about Norvell's Great-Niece, your Host

Roots Country and Blues artist Lonesome Liz was dubbed 'The Female Robert Johnson' by 'Southern Fried Magazine'; honoring both her sultry contralto and the Hellhound on her trail. Her performances are heavy with Southern Gothic undertones. A natural storyteller, her words shift to expose the seamy underbelly of the South, which she translates through a mystic veil of mojo; often drawing on history along with Hoodoo and other Folk traditions.

Her performances have included Drive-by Truckers artist Wes Freed, art revolutionary Molly Crabapple, Jesco the Dancing Outlaw and she's shared a stage with Timbuk III's Pat MacDonald, The Goddamn Gallows and the .357 String Band.

Featured in the upcoming Hasil Adkins documentary, 'My Blue Star' by Ron Thomas Smith, she has she has also appeared in and directed dozens of plays as well as in an award-winning independent film, 'Leon's Aspirations'. Also a playwright, she has written and produced adaptations of both 'Faust' and Sartre's 'No Exit'.

A multi-disciplinary artist, she is also a music and fine art journalist, published primarily in 'Outlaw Magazine', 'Fine Art Magazine' and GratefulWeb.net. She was the last writer to interview Mike Seeger before his death and her Levon Helm retrospective received praise from Bob Dylan himself.

She has also been tarot, astrology and mythology editor for BellaOnline.com and Suite101.com. Her writing and photography are featured in the best-selling 'Everything Ghost Hunting Guide'. She began writing in Chicago, when Slam was first emerging and her poetry as well as her lyrics have received praise from Beat Poets Charles Plymell and Robert Brannan.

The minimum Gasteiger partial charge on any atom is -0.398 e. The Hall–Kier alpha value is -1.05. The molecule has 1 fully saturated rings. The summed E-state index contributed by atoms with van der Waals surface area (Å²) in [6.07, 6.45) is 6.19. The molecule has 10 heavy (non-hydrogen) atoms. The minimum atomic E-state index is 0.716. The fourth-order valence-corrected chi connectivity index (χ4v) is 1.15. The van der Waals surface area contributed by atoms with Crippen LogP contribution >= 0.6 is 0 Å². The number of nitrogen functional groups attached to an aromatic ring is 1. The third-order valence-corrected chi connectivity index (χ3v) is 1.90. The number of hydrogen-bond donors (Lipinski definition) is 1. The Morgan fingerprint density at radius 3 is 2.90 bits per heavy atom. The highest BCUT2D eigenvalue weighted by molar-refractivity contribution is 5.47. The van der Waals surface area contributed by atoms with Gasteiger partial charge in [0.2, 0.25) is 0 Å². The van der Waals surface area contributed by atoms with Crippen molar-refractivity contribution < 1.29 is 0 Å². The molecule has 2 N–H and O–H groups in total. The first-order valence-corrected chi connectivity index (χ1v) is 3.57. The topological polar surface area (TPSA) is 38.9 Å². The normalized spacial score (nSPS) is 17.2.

Her strong, sultry voice and powerful lyrics are captivating. Though unquestionably feminine and alluring, she describes hangings, hauntings, reckonings and shoot-outs in a way that makes you think she was not only there but participated. One of Country's true Outlaw Women, Liz blasted the boundaries of Alt Country. However it's delivered, her sultry Southern vision takes you far from the expected. It's hard to resist the spell Lonesome Liz casts when her mojo's rising...

Submissions, Press, Etc: elizabeth.bissette@gmail.com

Saturday, September 4, 2010

A Shroud of Thoughts: The Spider Turns 75, by Terry Canote

The first issue of The Spider was dated October, 1933. Since most pulp publishers would get their titles to newsstands about a half a month or only a little less than that before their cover dates, I imagine Popular Publications had The Spider October, 1933 on newsstands by September 13 to 15, although I can't be certain of that. Regardless, this month The Spider has turned 75 years old.

For those of you who have no idea who The Spider is, he is perhaps the third most popular pulp magazine hero after The Shadow and Doc Savage. His adventures were published by Popular Publications, a company that also published G-8 and His Battle Aces, (which also turns 75 this month--it was perhaps Popular's second most popular title) and Operator #5. The Spider would evolve into a character who was practically compelled to fight crime, as well as the most violent pulp hero. It was rare that he did not shoot to kill.

But then, if The Spider was overly violent, it was perhaps because he had to be. He fought such menaces as a madman who drugged all the tobacco, liquor and cotffee in the city, a villain who caused mass suicides across the United States, and a villain who killed with song. No one in pulp magazines faced as outré opponents as The Spider.
The Spider was initially created by Henry "Harry" Steeger, co-founder and publisher of Popular Publications, as competition for rival Street and Smith's The Shadow. To develop the character he hired writer R. T. M. Scott. Scott was most famous for having created Secret Service Smith, the hero of five novels and several stories. Smith was an American detective with a Hindu assistant who was deadly with a knife.